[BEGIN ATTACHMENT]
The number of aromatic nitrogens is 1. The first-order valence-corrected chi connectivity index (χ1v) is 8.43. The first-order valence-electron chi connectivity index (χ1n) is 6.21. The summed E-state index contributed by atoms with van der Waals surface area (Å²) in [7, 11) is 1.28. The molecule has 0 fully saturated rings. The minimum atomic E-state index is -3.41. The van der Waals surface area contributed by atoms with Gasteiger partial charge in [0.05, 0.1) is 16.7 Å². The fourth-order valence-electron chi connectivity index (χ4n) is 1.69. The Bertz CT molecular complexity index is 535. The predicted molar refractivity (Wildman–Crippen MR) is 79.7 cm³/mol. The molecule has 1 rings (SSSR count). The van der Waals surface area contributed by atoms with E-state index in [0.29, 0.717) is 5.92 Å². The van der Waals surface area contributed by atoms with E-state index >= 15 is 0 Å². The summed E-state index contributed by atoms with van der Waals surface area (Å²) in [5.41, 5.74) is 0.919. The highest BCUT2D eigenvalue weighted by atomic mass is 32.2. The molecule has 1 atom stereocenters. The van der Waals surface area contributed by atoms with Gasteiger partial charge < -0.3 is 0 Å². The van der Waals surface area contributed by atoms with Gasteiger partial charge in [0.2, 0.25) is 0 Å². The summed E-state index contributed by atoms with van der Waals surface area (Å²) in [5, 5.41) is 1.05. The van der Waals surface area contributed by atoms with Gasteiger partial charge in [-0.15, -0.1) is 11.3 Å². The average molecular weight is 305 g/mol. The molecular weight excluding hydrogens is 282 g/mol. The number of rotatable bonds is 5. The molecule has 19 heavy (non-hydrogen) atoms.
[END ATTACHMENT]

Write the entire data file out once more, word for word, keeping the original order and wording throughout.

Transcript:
The number of aromatic nitrogens is 1. The first-order valence-corrected chi connectivity index (χ1v) is 8.43. The first-order valence-electron chi connectivity index (χ1n) is 6.21. The summed E-state index contributed by atoms with van der Waals surface area (Å²) in [7, 11) is 1.28. The molecule has 0 fully saturated rings. The minimum atomic E-state index is -3.41. The van der Waals surface area contributed by atoms with Gasteiger partial charge in [0.05, 0.1) is 16.7 Å². The fourth-order valence-electron chi connectivity index (χ4n) is 1.69. The Bertz CT molecular complexity index is 535. The predicted molar refractivity (Wildman–Crippen MR) is 79.7 cm³/mol. The molecule has 1 rings (SSSR count). The van der Waals surface area contributed by atoms with E-state index in [0.29, 0.717) is 5.92 Å². The van der Waals surface area contributed by atoms with E-state index >= 15 is 0 Å². The summed E-state index contributed by atoms with van der Waals surface area (Å²) in [5.41, 5.74) is 0.919. The highest BCUT2D eigenvalue weighted by atomic mass is 32.2. The molecule has 1 atom stereocenters. The van der Waals surface area contributed by atoms with Gasteiger partial charge < -0.3 is 0 Å². The van der Waals surface area contributed by atoms with Gasteiger partial charge in [0.2, 0.25) is 0 Å². The summed E-state index contributed by atoms with van der Waals surface area (Å²) in [5, 5.41) is 1.05. The van der Waals surface area contributed by atoms with Gasteiger partial charge in [-0.15, -0.1) is 11.3 Å². The average molecular weight is 305 g/mol. The molecular weight excluding hydrogens is 282 g/mol. The number of rotatable bonds is 5. The molecule has 19 heavy (non-hydrogen) atoms.